CDN Open Round 1
For all that might be said about the Angus Glen Golf Course, there aren’t very many easy holes at this week’s Canadian Open. I had the pleasure of following our two sponsored pros, Richard Scott and Danny King, around the course yesterday for 9 holes each.
If you are at all into golf, think about a 490 yard par 4, driving into a stiff wind. Several of the par 3s seemed to play over 200 yards.
On the nine I was with Richard, he outdrove his two playing partners on many of the longer holes, but his putter wasn’t in top form. A couple of wayward tee shots left him in situations (in the “hay”) where he’d be scrambling to get a par. But on his back nine he drove the 536 yard par 5 Hole #11 in two and converted the putt for an eagle. Ended the day at +2, with the projected cut sitting at even right now.
Danny’s average driving for the day was 322 yards, which ties him for sixth of the 150+ professional players that were out there yesterday. On the first hole I was able to watch (#1), Danny hit the 1st green in two but missed the long eagle put (still made the birdie). A great start as he had been hit with a triple on the hole immediately prior (#9). He had good birdie chances on the 2nd and 3rd holes but missed both. Then the course goes into a stretch where par is a good outcome. He had trouble with a couple of greens on two holes for bogeys on each, but finished the side at only 1 over. 4 over for the day, largely courtesy of that one brutal hole.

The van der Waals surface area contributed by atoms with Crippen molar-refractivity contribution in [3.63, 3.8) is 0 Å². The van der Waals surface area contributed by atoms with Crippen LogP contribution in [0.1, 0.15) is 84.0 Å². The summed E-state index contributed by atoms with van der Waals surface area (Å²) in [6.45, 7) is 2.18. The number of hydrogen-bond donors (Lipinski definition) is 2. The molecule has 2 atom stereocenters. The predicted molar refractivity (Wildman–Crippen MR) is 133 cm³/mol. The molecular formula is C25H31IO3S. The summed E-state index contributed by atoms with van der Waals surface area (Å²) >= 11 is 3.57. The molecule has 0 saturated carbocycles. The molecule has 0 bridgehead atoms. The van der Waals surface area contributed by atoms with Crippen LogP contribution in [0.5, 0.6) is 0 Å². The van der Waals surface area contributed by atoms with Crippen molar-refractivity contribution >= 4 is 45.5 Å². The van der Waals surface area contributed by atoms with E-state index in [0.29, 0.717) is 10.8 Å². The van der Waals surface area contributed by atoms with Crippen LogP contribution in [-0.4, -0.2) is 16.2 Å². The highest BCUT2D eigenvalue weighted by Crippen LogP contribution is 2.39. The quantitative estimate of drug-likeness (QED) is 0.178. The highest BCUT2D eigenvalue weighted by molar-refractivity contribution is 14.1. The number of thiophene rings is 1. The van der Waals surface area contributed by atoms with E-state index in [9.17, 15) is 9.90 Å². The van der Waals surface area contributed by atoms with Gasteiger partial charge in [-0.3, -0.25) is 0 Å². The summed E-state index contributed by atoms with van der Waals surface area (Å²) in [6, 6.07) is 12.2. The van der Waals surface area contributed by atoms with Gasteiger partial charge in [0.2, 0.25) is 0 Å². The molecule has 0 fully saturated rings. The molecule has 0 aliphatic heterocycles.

As a spectator it was fun to join their two groups of fans and family members. Much like hockey, I suppose, aspiring professionals needed very strong support from their immediate families over the years to get where they are, and both enjoy that in spades.
For Wellington Financial, we won’t have sold any loans out there yesterday solely from two pros wearing our logos. And as a private company, we have no shareholders to impress. But despite the hundreds of thousands of people that play the sport each weekend across our country, Canadian golf is not well supported by the corporate world. Richard and Danny are two of Canada’s best golfers, and our firm was the first to be their corporate sponsor.
Lots of firms will pay for a homegrown player to wear a hat or a logo during the Canadian Open, but these individuals need meaningful longterm financial commitments if they are to reach their difficult goals.
The RCGA’s issues with title sponsorship for the Canadian Open may be well deserved and largely of their own making, but individual player sponsorship is certainly a great way to support the development of the sport. For us, backing Canada’s many of Canada’s best growth stories also includes these two fellows.
We wish them both luck today.